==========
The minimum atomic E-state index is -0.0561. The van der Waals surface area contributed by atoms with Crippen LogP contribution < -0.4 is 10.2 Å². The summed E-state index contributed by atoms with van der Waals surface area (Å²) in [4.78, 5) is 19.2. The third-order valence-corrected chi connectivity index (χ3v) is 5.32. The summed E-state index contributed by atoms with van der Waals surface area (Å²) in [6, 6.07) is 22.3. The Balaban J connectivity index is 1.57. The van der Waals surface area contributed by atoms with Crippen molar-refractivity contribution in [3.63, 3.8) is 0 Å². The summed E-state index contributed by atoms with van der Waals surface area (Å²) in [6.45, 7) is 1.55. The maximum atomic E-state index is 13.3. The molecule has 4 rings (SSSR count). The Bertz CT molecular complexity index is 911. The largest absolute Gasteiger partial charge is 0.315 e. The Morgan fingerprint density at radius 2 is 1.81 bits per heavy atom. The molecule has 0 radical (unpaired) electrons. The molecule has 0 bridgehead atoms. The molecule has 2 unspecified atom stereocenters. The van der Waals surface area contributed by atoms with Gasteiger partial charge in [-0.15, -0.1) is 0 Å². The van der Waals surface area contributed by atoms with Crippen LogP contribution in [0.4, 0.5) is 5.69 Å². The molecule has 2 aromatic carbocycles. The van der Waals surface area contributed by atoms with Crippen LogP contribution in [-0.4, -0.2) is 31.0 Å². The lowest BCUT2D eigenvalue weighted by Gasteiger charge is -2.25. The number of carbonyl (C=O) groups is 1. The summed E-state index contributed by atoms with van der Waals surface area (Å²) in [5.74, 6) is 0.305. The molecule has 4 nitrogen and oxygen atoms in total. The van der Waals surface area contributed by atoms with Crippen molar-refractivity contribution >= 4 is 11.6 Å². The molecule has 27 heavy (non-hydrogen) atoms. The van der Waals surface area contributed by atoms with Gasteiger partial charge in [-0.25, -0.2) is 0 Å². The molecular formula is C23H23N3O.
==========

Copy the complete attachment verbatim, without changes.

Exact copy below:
The minimum atomic E-state index is -0.0561. The van der Waals surface area contributed by atoms with Crippen LogP contribution < -0.4 is 10.2 Å². The summed E-state index contributed by atoms with van der Waals surface area (Å²) in [4.78, 5) is 19.2. The third-order valence-corrected chi connectivity index (χ3v) is 5.32. The summed E-state index contributed by atoms with van der Waals surface area (Å²) in [6, 6.07) is 22.3. The Balaban J connectivity index is 1.57. The van der Waals surface area contributed by atoms with Crippen molar-refractivity contribution in [3.63, 3.8) is 0 Å². The summed E-state index contributed by atoms with van der Waals surface area (Å²) in [6.45, 7) is 1.55. The maximum atomic E-state index is 13.3. The molecule has 4 rings (SSSR count). The Bertz CT molecular complexity index is 911. The largest absolute Gasteiger partial charge is 0.315 e. The Morgan fingerprint density at radius 2 is 1.81 bits per heavy atom. The molecule has 0 radical (unpaired) electrons. The molecule has 0 bridgehead atoms. The molecule has 2 unspecified atom stereocenters. The van der Waals surface area contributed by atoms with Gasteiger partial charge in [-0.15, -0.1) is 0 Å². The van der Waals surface area contributed by atoms with Crippen LogP contribution in [0.4, 0.5) is 5.69 Å². The molecule has 2 aromatic carbocycles. The van der Waals surface area contributed by atoms with Crippen LogP contribution in [-0.4, -0.2) is 31.0 Å². The lowest BCUT2D eigenvalue weighted by Gasteiger charge is -2.25. The number of carbonyl (C=O) groups is 1. The summed E-state index contributed by atoms with van der Waals surface area (Å²) in [5.74, 6) is 0.305. The molecule has 4 nitrogen and oxygen atoms in total. The van der Waals surface area contributed by atoms with Crippen molar-refractivity contribution >= 4 is 11.6 Å². The molecule has 27 heavy (non-hydrogen) atoms. The van der Waals surface area contributed by atoms with Gasteiger partial charge in [-0.25, -0.2) is 0 Å². The molecular formula is C23H23N3O.